I knew San Gimignano, a walled town in the province of Siena, was best known for its skyline medieval skyscrapers, but I was still surprised to see them in this otherwise pastoral area.
Of 72 original towers, 14 have survived. Most of the towers were built in the 12th and 13th centuries and were symbols of the city’s medieval families’ power and wealth.
At that time, the population was 15,000, or roughly double what it is today. In 1348, plague wiped out most of the population.
San Gimignano started out as an Etruscan village in 3rd century BC. In the 5th century AD, the town was named after the bishop of Modena, Geminianus, who saved the city from Attila the Hun. A church was constructed and a walled city began growing up around it.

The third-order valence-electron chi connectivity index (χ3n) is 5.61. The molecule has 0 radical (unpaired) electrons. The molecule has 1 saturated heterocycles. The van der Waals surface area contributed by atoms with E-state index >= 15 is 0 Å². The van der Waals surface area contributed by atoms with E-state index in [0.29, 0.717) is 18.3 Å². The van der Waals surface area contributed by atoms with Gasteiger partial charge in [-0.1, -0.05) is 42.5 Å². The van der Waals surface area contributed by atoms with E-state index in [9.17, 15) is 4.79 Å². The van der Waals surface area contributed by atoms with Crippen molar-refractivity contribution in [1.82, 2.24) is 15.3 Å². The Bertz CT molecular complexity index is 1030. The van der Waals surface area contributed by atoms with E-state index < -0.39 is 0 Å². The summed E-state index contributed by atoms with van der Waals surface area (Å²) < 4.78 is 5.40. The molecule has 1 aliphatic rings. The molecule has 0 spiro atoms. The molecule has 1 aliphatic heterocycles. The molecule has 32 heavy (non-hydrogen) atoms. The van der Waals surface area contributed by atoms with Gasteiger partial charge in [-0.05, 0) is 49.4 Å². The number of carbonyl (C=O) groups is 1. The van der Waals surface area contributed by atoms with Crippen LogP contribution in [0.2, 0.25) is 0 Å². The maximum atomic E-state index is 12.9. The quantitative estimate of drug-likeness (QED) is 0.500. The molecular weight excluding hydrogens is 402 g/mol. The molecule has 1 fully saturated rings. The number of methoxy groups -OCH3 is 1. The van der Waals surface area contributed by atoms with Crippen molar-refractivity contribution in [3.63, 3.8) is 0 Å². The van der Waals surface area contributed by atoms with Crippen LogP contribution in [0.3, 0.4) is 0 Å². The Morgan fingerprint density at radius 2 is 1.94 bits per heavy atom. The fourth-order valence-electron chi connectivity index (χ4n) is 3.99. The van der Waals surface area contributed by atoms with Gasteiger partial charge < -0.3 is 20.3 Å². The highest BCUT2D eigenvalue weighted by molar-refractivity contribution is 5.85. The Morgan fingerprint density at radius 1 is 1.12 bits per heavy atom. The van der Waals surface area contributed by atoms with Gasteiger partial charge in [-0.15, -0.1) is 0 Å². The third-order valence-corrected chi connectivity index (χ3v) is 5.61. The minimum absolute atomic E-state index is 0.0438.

In the Middle Ages, San Gimignano prospered from its ideal position on the route from Lombardy to Rome. The city grew rich from agriculture and wine trading.
The surrounding area is best known for its saffron.
Today, San Gimignano is an appealing town in which to spend a day. There are plenty of streets to wander and endless architectural details to take in. Tweet